The garden is always a surprise though nothing in the garden is surprising except you count how many spiders parachuted in last night on threads so fine yet strong enough to hold a whole world, throat and collar, hard against a wind in savage mood. The spiders' tents are everywhere. The rose bed is preparing for a festival, it seems - of beer or music, probably. But nothing of the garden will surpise as much as nature and the gardener when slightly out of sync: two voices raised soprano and contralto now one against the other and now in perfect unison. Two truths in conflict - but with everything in common. The spiders do not understand the music though they listen-in attentive to the themes, afraid to breathe unless the music gives them leave. And no one rustles toffee wrappers here, these days. I often wonder what the bo(a)rders make of trippers who drop in for a season and are gone. But it's the way plants chat across the void of lawn that takes the unsuspecting by surprise. In the chemistries of shape, in geometries of hue, are subtleties of body language far beyond our ken: the dahlias dogmatic in their notions, the phlox with quite a different point of view. I think the roses may be slightly bombed out of their minds.
The moon petals the sea. Rose petals the sea. Stone sea. Stone petals. Rose petals of stone. Stone rising before me. Sea moves. How moves...
extract from the poem Koi by John Burnside All afternoon we've wandered from the pool to alpine beds and roses ...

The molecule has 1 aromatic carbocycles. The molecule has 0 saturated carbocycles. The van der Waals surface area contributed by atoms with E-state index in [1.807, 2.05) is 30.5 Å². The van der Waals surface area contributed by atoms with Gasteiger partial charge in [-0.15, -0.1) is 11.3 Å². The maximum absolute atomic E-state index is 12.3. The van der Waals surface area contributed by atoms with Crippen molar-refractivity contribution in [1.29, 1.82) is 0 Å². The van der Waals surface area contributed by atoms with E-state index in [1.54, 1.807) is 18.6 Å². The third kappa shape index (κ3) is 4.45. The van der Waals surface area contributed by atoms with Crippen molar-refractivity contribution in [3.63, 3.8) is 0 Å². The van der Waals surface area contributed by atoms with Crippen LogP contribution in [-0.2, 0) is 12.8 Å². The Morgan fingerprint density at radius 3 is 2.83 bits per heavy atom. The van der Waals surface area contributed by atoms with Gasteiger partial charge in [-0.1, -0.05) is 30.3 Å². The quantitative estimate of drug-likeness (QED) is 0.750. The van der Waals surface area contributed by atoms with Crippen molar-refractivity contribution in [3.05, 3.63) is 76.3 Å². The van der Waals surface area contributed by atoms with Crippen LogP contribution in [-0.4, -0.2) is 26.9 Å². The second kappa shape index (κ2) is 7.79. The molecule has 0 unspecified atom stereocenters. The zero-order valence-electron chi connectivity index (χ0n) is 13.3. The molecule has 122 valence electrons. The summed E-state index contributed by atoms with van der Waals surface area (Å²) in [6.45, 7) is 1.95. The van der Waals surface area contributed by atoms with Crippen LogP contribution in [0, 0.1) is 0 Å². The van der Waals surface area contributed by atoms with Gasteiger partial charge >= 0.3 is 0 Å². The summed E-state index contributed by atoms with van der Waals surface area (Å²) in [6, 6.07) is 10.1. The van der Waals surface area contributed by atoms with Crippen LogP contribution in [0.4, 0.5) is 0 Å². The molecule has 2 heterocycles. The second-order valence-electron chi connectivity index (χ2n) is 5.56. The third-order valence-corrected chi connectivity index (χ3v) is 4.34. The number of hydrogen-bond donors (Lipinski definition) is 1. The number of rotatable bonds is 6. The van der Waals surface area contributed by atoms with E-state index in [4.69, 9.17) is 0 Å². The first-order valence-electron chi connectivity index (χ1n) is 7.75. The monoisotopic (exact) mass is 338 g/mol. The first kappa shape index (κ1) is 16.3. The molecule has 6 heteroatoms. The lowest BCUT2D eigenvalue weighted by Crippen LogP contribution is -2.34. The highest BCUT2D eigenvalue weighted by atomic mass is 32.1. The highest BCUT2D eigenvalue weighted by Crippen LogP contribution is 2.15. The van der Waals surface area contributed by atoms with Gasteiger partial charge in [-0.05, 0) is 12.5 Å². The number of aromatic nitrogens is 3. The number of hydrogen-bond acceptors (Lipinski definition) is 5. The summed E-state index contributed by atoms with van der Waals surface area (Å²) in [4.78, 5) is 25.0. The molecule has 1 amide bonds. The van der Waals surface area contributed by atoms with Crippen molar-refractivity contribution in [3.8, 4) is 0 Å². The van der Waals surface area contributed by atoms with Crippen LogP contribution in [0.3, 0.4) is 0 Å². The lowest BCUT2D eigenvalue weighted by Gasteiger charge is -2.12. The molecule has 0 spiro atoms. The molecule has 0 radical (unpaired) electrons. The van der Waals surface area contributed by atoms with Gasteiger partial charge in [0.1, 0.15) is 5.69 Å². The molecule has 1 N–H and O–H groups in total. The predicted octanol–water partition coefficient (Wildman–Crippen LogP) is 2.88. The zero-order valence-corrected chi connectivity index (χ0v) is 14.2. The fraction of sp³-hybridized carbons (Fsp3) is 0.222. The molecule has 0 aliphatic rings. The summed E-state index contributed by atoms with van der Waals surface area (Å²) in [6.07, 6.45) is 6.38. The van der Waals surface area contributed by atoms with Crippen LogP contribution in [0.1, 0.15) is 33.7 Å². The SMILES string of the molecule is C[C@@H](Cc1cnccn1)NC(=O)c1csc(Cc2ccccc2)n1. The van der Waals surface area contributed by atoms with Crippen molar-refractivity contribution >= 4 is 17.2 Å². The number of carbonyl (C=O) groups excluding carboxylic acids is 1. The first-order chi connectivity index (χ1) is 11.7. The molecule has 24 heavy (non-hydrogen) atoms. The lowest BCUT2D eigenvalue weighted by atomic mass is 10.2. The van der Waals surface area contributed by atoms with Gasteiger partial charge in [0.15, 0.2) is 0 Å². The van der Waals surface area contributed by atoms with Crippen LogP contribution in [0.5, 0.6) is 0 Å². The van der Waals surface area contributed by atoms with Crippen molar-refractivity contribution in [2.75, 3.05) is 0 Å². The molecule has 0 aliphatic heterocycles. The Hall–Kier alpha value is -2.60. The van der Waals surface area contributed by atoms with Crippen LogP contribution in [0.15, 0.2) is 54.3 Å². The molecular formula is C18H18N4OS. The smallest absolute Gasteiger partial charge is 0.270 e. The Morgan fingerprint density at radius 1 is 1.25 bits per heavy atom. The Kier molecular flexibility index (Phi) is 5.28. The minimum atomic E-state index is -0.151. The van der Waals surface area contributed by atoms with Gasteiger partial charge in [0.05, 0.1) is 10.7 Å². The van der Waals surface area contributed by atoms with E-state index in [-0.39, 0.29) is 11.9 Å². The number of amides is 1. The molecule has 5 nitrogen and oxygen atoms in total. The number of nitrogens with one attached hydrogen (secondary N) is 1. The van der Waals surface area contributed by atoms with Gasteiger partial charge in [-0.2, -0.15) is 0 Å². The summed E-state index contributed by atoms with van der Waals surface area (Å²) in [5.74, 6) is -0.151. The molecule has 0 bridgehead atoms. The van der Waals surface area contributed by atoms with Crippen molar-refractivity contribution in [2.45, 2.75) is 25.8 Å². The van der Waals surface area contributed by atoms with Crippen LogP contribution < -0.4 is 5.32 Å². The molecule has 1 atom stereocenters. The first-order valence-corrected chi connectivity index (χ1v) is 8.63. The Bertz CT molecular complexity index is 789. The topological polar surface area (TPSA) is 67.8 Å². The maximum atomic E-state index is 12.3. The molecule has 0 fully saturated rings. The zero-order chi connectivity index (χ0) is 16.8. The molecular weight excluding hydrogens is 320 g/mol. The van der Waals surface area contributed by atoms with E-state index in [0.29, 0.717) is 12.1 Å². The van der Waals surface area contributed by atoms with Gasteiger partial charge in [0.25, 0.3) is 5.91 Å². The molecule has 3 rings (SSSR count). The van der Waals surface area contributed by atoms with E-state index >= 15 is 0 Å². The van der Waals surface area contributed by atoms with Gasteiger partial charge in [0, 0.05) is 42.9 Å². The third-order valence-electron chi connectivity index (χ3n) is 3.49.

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Monday, 3 September 2012
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Our violets are not content with chatting across the lawn. Instead, they make sorties, seeking to infiltrate new beds. As do the acquilegia, the daisies and the campanula. Asylum seekers or military action? Who can tell.
What a lovely description of my favorite topic! Yes our spiders fornicate like crazy right now bringing forth zillions of tiny babies. The butterflies alternate between those looking as if they have just come from the beauty parlor and others looking like they had a very hard night.
I love all of this Dave. The description of the spiders, the strength of the strands in the webs they weave, the flowers and plants communicating thoughts. I love the narrators own thought on no-one rustling toffee wrappers anymore. You have taken an almost microscopic look at the workings of a busy garden and turned it into a little bit of magic. The last line rocks!~! Roses bombed out of their minds...haha
Fabulous read Dave!
haha the garden is alive and well...the bag worms have a big old nest and are killing off a tree nearby....the spiders though surely spin some nice art...
Oh, how it would be fun if I could imagine such magical thoughts about my garden. I sometimes stop to weed some wild flowers which look like salt on the earth, though.
You really showed the richness of all the garden activity in your poem, Dave. The thought of flowers conversing with one another makes me smile this morning!
The spiders seem to hold center stage. They can be relied upon in moments of need! Nice write Dave!
I like how you painted the garden of spiders' tent and the voices rising from the lawn of silence~
I specially like the last stanza ~
Lovely writing here ~
Love the last line. Just a great poem.
Ha - this is very charming, Dave! And what about the poppies!?